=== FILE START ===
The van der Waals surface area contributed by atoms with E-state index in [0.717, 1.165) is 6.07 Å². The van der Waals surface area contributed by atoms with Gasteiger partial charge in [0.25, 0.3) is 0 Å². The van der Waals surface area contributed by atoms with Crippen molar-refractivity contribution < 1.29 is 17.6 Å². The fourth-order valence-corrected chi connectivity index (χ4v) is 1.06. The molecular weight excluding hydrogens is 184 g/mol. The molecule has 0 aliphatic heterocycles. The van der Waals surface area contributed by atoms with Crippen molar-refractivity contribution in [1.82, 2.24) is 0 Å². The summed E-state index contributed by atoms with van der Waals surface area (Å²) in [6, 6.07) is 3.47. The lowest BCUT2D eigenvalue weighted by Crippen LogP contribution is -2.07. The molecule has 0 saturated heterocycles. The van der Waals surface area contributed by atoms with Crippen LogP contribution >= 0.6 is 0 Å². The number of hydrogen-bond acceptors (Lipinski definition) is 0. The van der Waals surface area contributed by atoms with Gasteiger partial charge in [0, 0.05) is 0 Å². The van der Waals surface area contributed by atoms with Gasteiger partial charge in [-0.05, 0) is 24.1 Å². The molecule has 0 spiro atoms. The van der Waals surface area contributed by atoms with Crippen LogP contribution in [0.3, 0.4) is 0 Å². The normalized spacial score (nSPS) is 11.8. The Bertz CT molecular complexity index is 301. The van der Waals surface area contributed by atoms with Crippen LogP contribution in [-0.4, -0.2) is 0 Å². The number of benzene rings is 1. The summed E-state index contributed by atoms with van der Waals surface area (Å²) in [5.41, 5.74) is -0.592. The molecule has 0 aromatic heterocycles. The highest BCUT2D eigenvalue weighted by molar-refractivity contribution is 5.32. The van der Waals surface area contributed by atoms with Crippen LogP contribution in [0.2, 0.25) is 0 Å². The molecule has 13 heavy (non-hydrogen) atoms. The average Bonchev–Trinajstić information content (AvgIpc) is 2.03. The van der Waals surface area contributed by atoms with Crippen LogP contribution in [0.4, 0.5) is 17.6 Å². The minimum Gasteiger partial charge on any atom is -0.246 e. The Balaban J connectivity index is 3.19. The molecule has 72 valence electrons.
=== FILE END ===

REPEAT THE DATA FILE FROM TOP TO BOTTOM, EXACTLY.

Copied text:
The van der Waals surface area contributed by atoms with E-state index in [0.717, 1.165) is 6.07 Å². The van der Waals surface area contributed by atoms with Gasteiger partial charge in [0.25, 0.3) is 0 Å². The van der Waals surface area contributed by atoms with Crippen molar-refractivity contribution < 1.29 is 17.6 Å². The fourth-order valence-corrected chi connectivity index (χ4v) is 1.06. The molecular weight excluding hydrogens is 184 g/mol. The molecule has 0 aliphatic heterocycles. The van der Waals surface area contributed by atoms with Crippen molar-refractivity contribution in [1.82, 2.24) is 0 Å². The summed E-state index contributed by atoms with van der Waals surface area (Å²) in [6, 6.07) is 3.47. The lowest BCUT2D eigenvalue weighted by Crippen LogP contribution is -2.07. The molecule has 0 saturated heterocycles. The van der Waals surface area contributed by atoms with Crippen LogP contribution >= 0.6 is 0 Å². The number of hydrogen-bond acceptors (Lipinski definition) is 0. The van der Waals surface area contributed by atoms with Gasteiger partial charge in [0, 0.05) is 0 Å². The van der Waals surface area contributed by atoms with Gasteiger partial charge in [-0.05, 0) is 24.1 Å². The molecule has 0 spiro atoms. The van der Waals surface area contributed by atoms with Crippen LogP contribution in [0.3, 0.4) is 0 Å². The normalized spacial score (nSPS) is 11.8. The Bertz CT molecular complexity index is 301. The van der Waals surface area contributed by atoms with Crippen LogP contribution in [-0.4, -0.2) is 0 Å². The number of benzene rings is 1. The summed E-state index contributed by atoms with van der Waals surface area (Å²) in [5.41, 5.74) is -0.592. The molecule has 0 aromatic heterocycles. The highest BCUT2D eigenvalue weighted by molar-refractivity contribution is 5.32. The van der Waals surface area contributed by atoms with Crippen LogP contribution in [0.2, 0.25) is 0 Å². The molecule has 13 heavy (non-hydrogen) atoms. The average Bonchev–Trinajstić information content (AvgIpc) is 2.03. The van der Waals surface area contributed by atoms with Crippen LogP contribution in [0.4, 0.5) is 17.6 Å². The minimum Gasteiger partial charge on any atom is -0.246 e. The Balaban J connectivity index is 3.19. The molecule has 72 valence electrons.